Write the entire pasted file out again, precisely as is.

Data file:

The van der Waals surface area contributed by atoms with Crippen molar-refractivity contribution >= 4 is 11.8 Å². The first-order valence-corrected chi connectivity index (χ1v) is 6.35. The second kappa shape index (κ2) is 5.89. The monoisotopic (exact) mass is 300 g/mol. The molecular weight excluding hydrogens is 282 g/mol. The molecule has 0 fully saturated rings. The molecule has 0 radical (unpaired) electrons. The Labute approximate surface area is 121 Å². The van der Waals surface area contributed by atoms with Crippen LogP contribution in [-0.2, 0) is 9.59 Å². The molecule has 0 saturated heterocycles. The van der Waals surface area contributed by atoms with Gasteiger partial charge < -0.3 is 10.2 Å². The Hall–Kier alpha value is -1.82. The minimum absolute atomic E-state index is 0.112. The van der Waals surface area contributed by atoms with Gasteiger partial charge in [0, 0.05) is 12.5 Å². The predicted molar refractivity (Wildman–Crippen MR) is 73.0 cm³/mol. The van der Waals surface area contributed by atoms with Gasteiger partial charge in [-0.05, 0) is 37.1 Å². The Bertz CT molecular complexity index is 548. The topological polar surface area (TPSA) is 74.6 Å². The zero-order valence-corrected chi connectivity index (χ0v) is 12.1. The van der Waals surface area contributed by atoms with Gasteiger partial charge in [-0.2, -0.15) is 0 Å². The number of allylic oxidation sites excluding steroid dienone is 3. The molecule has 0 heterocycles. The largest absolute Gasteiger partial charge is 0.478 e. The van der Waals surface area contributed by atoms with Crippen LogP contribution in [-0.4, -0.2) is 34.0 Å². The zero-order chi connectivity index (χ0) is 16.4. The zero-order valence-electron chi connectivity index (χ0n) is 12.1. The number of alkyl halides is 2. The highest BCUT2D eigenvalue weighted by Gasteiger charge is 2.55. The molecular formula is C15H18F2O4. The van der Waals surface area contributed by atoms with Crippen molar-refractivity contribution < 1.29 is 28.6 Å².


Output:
The van der Waals surface area contributed by atoms with Crippen molar-refractivity contribution >= 4 is 11.8 Å². The first-order valence-corrected chi connectivity index (χ1v) is 6.35. The second kappa shape index (κ2) is 5.89. The monoisotopic (exact) mass is 300 g/mol. The molecular weight excluding hydrogens is 282 g/mol. The molecule has 0 fully saturated rings. The molecule has 0 radical (unpaired) electrons. The Labute approximate surface area is 121 Å². The van der Waals surface area contributed by atoms with Crippen LogP contribution in [-0.2, 0) is 9.59 Å². The molecule has 0 saturated heterocycles. The van der Waals surface area contributed by atoms with Gasteiger partial charge < -0.3 is 10.2 Å². The Hall–Kier alpha value is -1.82. The minimum absolute atomic E-state index is 0.112. The van der Waals surface area contributed by atoms with Gasteiger partial charge in [0, 0.05) is 12.5 Å². The predicted molar refractivity (Wildman–Crippen MR) is 73.0 cm³/mol. The van der Waals surface area contributed by atoms with Gasteiger partial charge in [-0.05, 0) is 37.1 Å². The Bertz CT molecular complexity index is 548. The topological polar surface area (TPSA) is 74.6 Å². The zero-order valence-corrected chi connectivity index (χ0v) is 12.1. The van der Waals surface area contributed by atoms with Gasteiger partial charge in [-0.2, -0.15) is 0 Å². The number of allylic oxidation sites excluding steroid dienone is 3. The molecule has 0 heterocycles. The largest absolute Gasteiger partial charge is 0.478 e. The van der Waals surface area contributed by atoms with Crippen LogP contribution in [-0.4, -0.2) is 34.0 Å². The zero-order chi connectivity index (χ0) is 16.4. The zero-order valence-electron chi connectivity index (χ0n) is 12.1. The number of alkyl halides is 2. The highest BCUT2D eigenvalue weighted by Gasteiger charge is 2.55. The molecular formula is C15H18F2O4. The van der Waals surface area contributed by atoms with Crippen molar-refractivity contribution < 1.29 is 28.6 Å².